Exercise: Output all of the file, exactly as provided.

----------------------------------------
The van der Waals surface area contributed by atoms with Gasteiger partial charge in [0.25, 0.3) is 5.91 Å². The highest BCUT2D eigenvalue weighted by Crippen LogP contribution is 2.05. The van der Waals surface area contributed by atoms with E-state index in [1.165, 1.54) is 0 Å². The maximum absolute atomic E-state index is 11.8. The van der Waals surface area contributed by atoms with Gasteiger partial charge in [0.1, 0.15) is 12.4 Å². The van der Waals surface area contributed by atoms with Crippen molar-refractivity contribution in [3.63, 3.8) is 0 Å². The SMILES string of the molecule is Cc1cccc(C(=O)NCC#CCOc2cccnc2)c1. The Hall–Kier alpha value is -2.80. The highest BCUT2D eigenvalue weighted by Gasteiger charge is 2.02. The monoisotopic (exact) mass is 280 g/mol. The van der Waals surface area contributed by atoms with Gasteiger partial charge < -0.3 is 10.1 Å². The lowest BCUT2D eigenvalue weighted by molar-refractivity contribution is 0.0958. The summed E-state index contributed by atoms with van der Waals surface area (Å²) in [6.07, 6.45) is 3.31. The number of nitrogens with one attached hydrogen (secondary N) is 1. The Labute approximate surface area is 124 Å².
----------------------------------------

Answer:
The van der Waals surface area contributed by atoms with Gasteiger partial charge in [0.25, 0.3) is 5.91 Å². The highest BCUT2D eigenvalue weighted by Crippen LogP contribution is 2.05. The van der Waals surface area contributed by atoms with E-state index in [1.165, 1.54) is 0 Å². The maximum absolute atomic E-state index is 11.8. The van der Waals surface area contributed by atoms with Gasteiger partial charge in [0.1, 0.15) is 12.4 Å². The van der Waals surface area contributed by atoms with Crippen molar-refractivity contribution in [3.63, 3.8) is 0 Å². The SMILES string of the molecule is Cc1cccc(C(=O)NCC#CCOc2cccnc2)c1. The Hall–Kier alpha value is -2.80. The highest BCUT2D eigenvalue weighted by Gasteiger charge is 2.02. The monoisotopic (exact) mass is 280 g/mol. The van der Waals surface area contributed by atoms with Gasteiger partial charge < -0.3 is 10.1 Å². The lowest BCUT2D eigenvalue weighted by molar-refractivity contribution is 0.0958. The summed E-state index contributed by atoms with van der Waals surface area (Å²) in [6.07, 6.45) is 3.31. The number of nitrogens with one attached hydrogen (secondary N) is 1. The Labute approximate surface area is 124 Å².